"Prosector to Oscar Pistorius: 'You're Version's a Lie'"!(By the way, I think Language Log has a punctuation mistake there.)
Now, I think "Prosector" for "Prosecutor" is actually the worse mistake, because it got me thinking about what it would mean to be in favor of (i.e., pro) "sector." I thought of words like "bisect" and "dissect," which are based on a root that means to cut, and that sent me spinning into a contemplation of Pistorius's birth defect (fibular hemimelia) and the double amputation performed by the surgeons who could be said to be pro-sector.
But Language Log thinks the worse mistake is "You're" for "Your," even though that mistake — along with "it's" for "its" — is just about the most common typo there is. Language Log makes an amazing assertion:
No one would make this mistake again if only they could remember (and understand) just one thing: There are no apostrophes in the spellings of any of the genitive forms of the definite personal pronouns. Look at them: my your his her its our their. Apostrophe-free, all of them.This displays an incredible ignorance of the experience of typing. I have fully and unshakably understood the rule about apostrophes for many decades. I have no trouble remembering it if I consciously think about it. If you gave me a test on the subject, I would get 100% of the questions right. The problem is the automatism of typing. It's uncanny how homophones pop into typing. I'm continually typing "to" for "too" and "their" for "there," and "you're" for "your" is another homophone. There is nothing about knowing what's right that saves you from making these mistakes.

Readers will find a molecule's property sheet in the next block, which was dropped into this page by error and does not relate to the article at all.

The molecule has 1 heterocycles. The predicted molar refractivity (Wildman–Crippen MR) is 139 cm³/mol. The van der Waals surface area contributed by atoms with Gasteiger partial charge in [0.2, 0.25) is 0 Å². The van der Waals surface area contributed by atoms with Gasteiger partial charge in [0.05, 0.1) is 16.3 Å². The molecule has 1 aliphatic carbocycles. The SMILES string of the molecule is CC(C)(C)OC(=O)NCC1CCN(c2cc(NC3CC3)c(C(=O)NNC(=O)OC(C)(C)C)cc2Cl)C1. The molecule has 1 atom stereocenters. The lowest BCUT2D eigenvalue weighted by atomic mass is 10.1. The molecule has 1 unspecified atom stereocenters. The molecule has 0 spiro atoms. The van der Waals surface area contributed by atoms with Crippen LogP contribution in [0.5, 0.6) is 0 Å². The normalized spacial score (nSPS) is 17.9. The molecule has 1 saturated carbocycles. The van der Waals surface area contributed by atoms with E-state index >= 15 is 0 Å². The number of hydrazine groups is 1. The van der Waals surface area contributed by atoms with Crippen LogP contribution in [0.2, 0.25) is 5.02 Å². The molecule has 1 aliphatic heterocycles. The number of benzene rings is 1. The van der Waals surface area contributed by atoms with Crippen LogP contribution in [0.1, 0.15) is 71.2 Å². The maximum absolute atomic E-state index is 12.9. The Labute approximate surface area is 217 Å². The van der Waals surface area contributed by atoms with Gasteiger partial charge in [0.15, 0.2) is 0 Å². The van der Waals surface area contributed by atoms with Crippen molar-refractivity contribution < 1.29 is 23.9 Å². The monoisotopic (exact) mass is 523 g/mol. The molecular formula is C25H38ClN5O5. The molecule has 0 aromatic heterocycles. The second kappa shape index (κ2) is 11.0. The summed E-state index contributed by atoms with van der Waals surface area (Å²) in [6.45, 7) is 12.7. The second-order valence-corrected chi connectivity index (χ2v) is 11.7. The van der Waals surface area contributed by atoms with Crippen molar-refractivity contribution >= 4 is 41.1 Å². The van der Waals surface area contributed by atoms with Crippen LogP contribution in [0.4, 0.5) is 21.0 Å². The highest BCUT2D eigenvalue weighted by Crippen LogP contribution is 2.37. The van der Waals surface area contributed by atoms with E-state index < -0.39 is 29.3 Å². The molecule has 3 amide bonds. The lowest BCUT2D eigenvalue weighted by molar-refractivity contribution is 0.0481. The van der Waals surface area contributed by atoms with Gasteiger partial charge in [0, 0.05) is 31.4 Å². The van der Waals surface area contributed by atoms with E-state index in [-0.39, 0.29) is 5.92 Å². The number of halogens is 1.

I'm interested in the much larger proposition that understanding a rule can save you from breaking it. I'm sure Oscar Pistorius understood the rule: Do not murder.
IN THE COMMENTS: Brian points out that "prosector" is a word:
"Prosector" is, of course, an actual word, and does indeed mean "person who cuts up human bodies."Brian falls prey to the overuse of the phrase "of course." As if we all know the word "prosector"! You can tell from the text of my post that I didn't know it. The OED defines the word this way:
A person who dissects cadavers, esp. in preparation for anatomical teaching; an assistant to an anatomist, pathologist, or zoologist who is responsible for performing dissections.ALSO: The OED's historical examples of the possessive pronoun "its" include some with apostrophes:
1603 J. Florio in tr. Montaigne Ess. Ep. Ded. sig. A3v, My weaknesse you might bidde doe it's best.And Shakespeare had it both ways:
1655 T. Fuller Church-hist. Brit. i. 26 The Load-stone..forgetteth it's Property to draw Iron any longer.
1728 T. Sheridan tr. Persius Satyrs Prol. 5 Who taught the Parrot it's usual Complement?
1599 Shakespeare Romeo & Juliet ii. v. 12 The sweetest honey Is loathsome in its owne deliciousnesse.
a1616 Shakespeare Henry VI, Pt. 2 (1623) iii. ii. 396 The Cradle-babe, Dying with mothers dugge betweene it's lips.